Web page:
The U.S. Mission to Greece grants funds to support the work of the global Jewish nonprofit organization Hebrew Immigrant Aid Society (HIAS) in Greece. Since 2018, its work there includes offering capacity building training for non-governmental organization (NGO) professionals to provide legal services and address issues of gender-based violence and mental health and psychosocial support among particularly vulnerable refugees and asylum-seekers, such as women and LGBTQI+ individuals. At the moment due to COVID-19 conditions, program implementation has been delayed. Official numbers estimate Greece is hosting about 120,000 refugees and asylum-seekers from the Middle East and South and Central Asia and Africa. As refugees arrive daily along the Eastern Mediterranean route and the humanitarian challenges in the country increase, HIAS diligently advocates on behalf of refugees, based on shared humanitarian and spiritual doctrines. HIAS has been a leading legal service provider in Lesvos and Athens, helping refuges understand their legal protections and file cases to combat hate crime and respond to discrimination and xenophobia directed towards refugees and asylum seekers. HIAS’ trainings have been adapted for the current emergency of COVID-19 in overcrowded refugee camps where there is high risk of disease transmission. “In these hard times, no one should be left behind,” said Vassilis Kerasiotis, HIAS’ country director in Greece. “It is not only a moral but also a prudent thing to do, since the fates of asylum seekers as well as those of the locals are inevitably bound together in the face of the pandemic.”
More than 5.6 million Venezuelans have fled Venezuela since 2015, according to the United Nations, making it the largest external displacement of persons in the Western Hemisphere’s history. Approximately 4.6 million of those have sought refuge in 17 countries throughout Latin America and the Caribbean, creating massive challenges in security and humanitarian needs throughout the region. To confront these challenges and provide immediate humanitarian relief to vulnerable Venezuelans, the Department of State funds a variety of NGO partners, including several faith-based organizations, working throughout South America and the Caribbean on the Venezuela regional crisis response. The work of these PRM partners connect with refugees on economic, humanitarian, and legal support, among other areas.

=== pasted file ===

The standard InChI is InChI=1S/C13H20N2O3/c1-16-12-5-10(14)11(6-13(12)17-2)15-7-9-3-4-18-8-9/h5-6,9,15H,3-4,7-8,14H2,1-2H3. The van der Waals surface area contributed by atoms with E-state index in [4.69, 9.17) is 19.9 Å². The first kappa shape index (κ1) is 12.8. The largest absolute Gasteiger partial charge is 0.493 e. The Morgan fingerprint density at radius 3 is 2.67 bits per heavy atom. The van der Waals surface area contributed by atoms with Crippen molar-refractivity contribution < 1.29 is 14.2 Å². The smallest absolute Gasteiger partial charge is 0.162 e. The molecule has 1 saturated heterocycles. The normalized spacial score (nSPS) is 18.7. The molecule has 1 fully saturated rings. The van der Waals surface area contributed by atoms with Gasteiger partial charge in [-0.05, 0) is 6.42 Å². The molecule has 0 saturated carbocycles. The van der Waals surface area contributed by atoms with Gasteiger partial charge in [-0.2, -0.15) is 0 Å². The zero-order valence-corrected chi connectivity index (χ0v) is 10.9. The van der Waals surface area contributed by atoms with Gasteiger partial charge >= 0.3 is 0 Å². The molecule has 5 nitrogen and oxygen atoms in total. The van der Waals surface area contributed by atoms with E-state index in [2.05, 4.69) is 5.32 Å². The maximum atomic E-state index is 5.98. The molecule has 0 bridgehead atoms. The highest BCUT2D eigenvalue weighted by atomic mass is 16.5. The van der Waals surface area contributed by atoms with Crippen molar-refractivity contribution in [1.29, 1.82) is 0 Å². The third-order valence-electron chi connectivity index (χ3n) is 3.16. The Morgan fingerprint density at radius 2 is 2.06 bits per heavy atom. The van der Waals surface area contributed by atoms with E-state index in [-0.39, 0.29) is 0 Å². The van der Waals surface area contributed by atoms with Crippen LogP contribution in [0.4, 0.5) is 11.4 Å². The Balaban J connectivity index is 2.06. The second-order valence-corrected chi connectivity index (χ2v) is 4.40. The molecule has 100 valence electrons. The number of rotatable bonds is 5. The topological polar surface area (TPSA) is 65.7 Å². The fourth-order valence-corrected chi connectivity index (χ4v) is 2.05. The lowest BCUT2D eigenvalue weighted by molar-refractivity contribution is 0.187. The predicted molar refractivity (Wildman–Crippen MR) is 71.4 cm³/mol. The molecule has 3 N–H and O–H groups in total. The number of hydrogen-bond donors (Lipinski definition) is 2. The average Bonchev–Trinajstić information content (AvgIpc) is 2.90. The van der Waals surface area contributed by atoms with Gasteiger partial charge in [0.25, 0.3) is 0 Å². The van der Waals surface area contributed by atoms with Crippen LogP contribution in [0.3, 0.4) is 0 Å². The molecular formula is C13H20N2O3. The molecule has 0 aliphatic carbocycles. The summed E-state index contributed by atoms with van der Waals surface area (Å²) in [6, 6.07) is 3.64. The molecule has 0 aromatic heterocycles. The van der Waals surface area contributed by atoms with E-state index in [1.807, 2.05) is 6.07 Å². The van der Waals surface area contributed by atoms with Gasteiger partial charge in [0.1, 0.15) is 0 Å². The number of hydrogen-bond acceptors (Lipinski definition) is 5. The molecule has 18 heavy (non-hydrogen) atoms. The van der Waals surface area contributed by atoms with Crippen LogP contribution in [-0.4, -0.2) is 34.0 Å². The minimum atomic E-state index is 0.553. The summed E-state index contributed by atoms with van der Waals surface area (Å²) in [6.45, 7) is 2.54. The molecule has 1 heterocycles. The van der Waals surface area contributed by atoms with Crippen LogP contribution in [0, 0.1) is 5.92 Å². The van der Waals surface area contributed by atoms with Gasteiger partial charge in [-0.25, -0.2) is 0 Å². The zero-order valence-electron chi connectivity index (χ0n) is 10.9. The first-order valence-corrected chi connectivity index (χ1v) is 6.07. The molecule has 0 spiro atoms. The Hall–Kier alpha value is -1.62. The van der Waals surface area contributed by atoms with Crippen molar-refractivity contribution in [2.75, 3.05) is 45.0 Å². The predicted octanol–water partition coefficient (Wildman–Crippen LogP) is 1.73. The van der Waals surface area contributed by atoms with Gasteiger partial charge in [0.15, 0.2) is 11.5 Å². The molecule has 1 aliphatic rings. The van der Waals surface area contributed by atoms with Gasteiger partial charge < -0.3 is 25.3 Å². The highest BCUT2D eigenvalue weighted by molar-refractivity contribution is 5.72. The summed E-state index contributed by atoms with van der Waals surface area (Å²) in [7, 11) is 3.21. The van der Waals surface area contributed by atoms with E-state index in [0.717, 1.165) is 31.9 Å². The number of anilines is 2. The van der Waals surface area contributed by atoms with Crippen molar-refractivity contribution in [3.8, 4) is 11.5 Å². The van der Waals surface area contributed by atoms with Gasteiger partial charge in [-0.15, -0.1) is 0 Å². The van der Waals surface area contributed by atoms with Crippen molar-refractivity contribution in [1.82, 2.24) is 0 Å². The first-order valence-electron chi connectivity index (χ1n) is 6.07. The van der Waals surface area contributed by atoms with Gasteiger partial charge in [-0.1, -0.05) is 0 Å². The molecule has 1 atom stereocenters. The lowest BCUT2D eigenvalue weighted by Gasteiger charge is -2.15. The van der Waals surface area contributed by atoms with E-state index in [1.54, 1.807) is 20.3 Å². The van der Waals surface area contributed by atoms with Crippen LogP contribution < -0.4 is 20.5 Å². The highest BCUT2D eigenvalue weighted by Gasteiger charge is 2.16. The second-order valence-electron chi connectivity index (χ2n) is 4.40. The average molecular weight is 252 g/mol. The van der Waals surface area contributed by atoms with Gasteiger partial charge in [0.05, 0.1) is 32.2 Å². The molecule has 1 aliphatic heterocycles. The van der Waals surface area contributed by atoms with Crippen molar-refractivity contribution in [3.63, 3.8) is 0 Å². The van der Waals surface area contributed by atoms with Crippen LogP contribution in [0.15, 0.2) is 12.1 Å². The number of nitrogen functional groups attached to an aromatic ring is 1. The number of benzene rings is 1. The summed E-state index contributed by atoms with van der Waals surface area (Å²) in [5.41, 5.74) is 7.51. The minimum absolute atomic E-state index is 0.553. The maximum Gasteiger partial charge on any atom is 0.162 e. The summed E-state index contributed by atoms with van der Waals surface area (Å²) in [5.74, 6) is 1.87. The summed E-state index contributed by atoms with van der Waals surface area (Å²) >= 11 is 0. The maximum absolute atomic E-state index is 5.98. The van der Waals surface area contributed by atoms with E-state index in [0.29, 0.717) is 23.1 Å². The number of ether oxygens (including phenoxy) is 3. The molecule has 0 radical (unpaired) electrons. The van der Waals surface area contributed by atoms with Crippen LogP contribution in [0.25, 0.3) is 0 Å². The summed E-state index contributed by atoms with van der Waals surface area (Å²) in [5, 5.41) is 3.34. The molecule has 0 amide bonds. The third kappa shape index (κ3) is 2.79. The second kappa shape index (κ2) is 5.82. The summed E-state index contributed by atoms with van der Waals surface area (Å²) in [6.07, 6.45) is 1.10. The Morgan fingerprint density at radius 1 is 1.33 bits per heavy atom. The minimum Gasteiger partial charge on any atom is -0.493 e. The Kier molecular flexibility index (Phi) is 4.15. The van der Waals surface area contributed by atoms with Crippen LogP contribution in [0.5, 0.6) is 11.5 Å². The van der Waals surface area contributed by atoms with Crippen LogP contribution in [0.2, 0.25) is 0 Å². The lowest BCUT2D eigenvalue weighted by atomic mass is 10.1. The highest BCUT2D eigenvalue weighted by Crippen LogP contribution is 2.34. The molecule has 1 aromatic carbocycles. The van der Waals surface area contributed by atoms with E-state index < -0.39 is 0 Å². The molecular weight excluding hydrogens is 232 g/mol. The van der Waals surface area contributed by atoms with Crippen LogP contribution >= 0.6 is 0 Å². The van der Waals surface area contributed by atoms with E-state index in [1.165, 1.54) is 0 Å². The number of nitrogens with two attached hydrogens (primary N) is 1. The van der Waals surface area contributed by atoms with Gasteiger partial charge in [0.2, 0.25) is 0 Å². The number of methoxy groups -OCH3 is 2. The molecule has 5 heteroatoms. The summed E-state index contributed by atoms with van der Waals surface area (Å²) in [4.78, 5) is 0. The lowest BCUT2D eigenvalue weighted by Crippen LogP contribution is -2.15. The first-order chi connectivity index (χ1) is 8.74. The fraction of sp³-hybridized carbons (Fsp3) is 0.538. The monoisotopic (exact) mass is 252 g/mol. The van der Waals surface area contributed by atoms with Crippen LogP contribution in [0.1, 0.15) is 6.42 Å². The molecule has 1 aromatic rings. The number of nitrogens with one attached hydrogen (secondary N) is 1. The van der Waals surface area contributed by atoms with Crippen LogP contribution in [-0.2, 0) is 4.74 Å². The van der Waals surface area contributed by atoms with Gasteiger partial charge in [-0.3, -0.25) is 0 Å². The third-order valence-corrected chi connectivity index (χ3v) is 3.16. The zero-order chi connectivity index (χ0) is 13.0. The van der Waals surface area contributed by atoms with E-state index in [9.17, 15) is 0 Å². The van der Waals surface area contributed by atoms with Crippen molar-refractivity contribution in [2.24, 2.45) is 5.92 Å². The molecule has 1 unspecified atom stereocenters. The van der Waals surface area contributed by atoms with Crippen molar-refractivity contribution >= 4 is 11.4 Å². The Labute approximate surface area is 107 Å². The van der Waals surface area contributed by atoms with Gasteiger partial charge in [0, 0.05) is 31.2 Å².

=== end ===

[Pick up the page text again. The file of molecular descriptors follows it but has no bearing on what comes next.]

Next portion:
In Brazil, host to more than 261,000 Venezuelan refugees and migrants, World Vision focuses on livelihoods and increasing household income for at-risk Venezuelans in Boa Vista, Manaus, and Sao Paulo though labor market orientation sessions, technical assistance for work permits and resume development, Portuguese language and vocation training, job placement through a sub-awardee partner, and entrepreneurial development and assistance.
Ecuador hosts more than 431,000 Venezuelans, the fourth-highest population of Venezuelans in the region, following Colombia, Peru, and Chile. Ecuador has long been a generous host to Colombians and other refugees. There HIAS focuses on livelihoods, including skills training and financial resources, and provides cash-based interventions for urgent needs and psychosocial support to vulnerable Colombians and Venezuelans, including GBV survivors, unaccompanied minors, victims of torture, and LGBTQ+ refugees. Also in Ecuador, Jesuit Refugee Service (JRS) strengthens protection through comprehensive legal assistance, responds to basic needs though cash-based assistance, improves access to safe, quality temporary shelter for Venezuelans in transit or intending to remain in Ecuador, and strengthens resilience through individual and group-based psychosocial support.
The few examples above illustrate how faith-based actors can be important partners in refugee resettlement, assistance, and reintegration. Faith-based actors make a valuable contribution by connecting across cultures through the language of commonly held beliefs, bringing religious teachings of hospitality and compassion to bear upon traumatic events, and working with local communities. Governments, local communities, and other traditional assistance partners all have a role in this work and faith-based organizations and actors offer their own strengths to these efforts, and use their socio-cultural and religious knowledge and experiences to promote sustainable, holistic long-term solutions.
About the Author: Nida Ansari serves as a Policy Advisor to the Under Secretary for Civilian Security, Democracy, and Human Rights at the U.S. Department of State.